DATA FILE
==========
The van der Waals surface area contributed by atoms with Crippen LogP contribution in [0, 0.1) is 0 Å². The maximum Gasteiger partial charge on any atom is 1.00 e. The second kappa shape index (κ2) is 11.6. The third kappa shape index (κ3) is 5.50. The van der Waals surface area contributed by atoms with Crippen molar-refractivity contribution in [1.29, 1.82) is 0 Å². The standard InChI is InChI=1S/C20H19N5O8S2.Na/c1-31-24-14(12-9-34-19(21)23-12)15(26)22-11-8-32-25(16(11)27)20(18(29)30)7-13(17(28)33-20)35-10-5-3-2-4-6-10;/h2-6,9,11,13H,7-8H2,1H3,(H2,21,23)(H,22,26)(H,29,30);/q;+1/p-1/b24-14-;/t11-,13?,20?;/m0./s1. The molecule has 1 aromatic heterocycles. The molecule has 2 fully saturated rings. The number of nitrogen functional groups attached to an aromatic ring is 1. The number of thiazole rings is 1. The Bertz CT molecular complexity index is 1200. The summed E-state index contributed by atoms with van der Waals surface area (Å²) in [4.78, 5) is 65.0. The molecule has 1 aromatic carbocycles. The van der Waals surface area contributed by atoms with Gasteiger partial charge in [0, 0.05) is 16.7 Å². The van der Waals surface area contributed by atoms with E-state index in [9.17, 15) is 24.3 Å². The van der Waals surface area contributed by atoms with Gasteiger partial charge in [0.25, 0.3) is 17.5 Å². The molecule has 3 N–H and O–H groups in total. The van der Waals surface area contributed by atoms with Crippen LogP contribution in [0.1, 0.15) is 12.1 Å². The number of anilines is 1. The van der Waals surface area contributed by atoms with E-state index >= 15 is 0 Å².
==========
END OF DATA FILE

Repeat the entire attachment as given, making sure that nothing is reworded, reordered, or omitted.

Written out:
The van der Waals surface area contributed by atoms with Crippen LogP contribution in [0, 0.1) is 0 Å². The maximum Gasteiger partial charge on any atom is 1.00 e. The second kappa shape index (κ2) is 11.6. The third kappa shape index (κ3) is 5.50. The van der Waals surface area contributed by atoms with Crippen molar-refractivity contribution in [1.29, 1.82) is 0 Å². The standard InChI is InChI=1S/C20H19N5O8S2.Na/c1-31-24-14(12-9-34-19(21)23-12)15(26)22-11-8-32-25(16(11)27)20(18(29)30)7-13(17(28)33-20)35-10-5-3-2-4-6-10;/h2-6,9,11,13H,7-8H2,1H3,(H2,21,23)(H,22,26)(H,29,30);/q;+1/p-1/b24-14-;/t11-,13?,20?;/m0./s1. The molecule has 1 aromatic heterocycles. The molecule has 2 fully saturated rings. The number of nitrogen functional groups attached to an aromatic ring is 1. The number of thiazole rings is 1. The Bertz CT molecular complexity index is 1200. The summed E-state index contributed by atoms with van der Waals surface area (Å²) in [4.78, 5) is 65.0. The molecule has 1 aromatic carbocycles. The van der Waals surface area contributed by atoms with Gasteiger partial charge in [0, 0.05) is 16.7 Å². The van der Waals surface area contributed by atoms with E-state index in [9.17, 15) is 24.3 Å². The van der Waals surface area contributed by atoms with Gasteiger partial charge in [0.25, 0.3) is 17.5 Å². The molecule has 3 N–H and O–H groups in total. The van der Waals surface area contributed by atoms with Crippen LogP contribution in [0.1, 0.15) is 12.1 Å². The number of anilines is 1. The van der Waals surface area contributed by atoms with E-state index >= 15 is 0 Å².